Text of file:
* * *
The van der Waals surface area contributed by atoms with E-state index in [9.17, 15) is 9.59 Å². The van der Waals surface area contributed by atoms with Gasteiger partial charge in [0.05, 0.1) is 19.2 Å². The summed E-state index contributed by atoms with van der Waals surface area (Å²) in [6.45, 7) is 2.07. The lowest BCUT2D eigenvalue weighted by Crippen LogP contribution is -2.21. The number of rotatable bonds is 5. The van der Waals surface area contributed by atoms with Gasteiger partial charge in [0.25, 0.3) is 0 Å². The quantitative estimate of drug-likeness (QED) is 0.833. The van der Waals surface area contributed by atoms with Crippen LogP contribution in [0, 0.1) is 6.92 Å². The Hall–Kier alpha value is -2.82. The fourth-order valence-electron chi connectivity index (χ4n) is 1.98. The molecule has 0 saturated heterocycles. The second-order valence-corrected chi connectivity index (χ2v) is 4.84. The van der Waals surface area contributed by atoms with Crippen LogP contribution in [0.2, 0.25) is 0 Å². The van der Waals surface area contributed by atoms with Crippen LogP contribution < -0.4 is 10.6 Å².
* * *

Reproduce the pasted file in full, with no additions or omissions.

The van der Waals surface area contributed by atoms with E-state index in [9.17, 15) is 9.59 Å². The van der Waals surface area contributed by atoms with Gasteiger partial charge in [0.05, 0.1) is 19.2 Å². The summed E-state index contributed by atoms with van der Waals surface area (Å²) in [6.45, 7) is 2.07. The lowest BCUT2D eigenvalue weighted by Crippen LogP contribution is -2.21. The number of rotatable bonds is 5. The van der Waals surface area contributed by atoms with Gasteiger partial charge in [0.25, 0.3) is 0 Å². The quantitative estimate of drug-likeness (QED) is 0.833. The van der Waals surface area contributed by atoms with Crippen LogP contribution in [0, 0.1) is 6.92 Å². The Hall–Kier alpha value is -2.82. The fourth-order valence-electron chi connectivity index (χ4n) is 1.98. The molecule has 0 saturated heterocycles. The second-order valence-corrected chi connectivity index (χ2v) is 4.84. The van der Waals surface area contributed by atoms with Crippen LogP contribution in [0.2, 0.25) is 0 Å². The van der Waals surface area contributed by atoms with Crippen LogP contribution < -0.4 is 10.6 Å².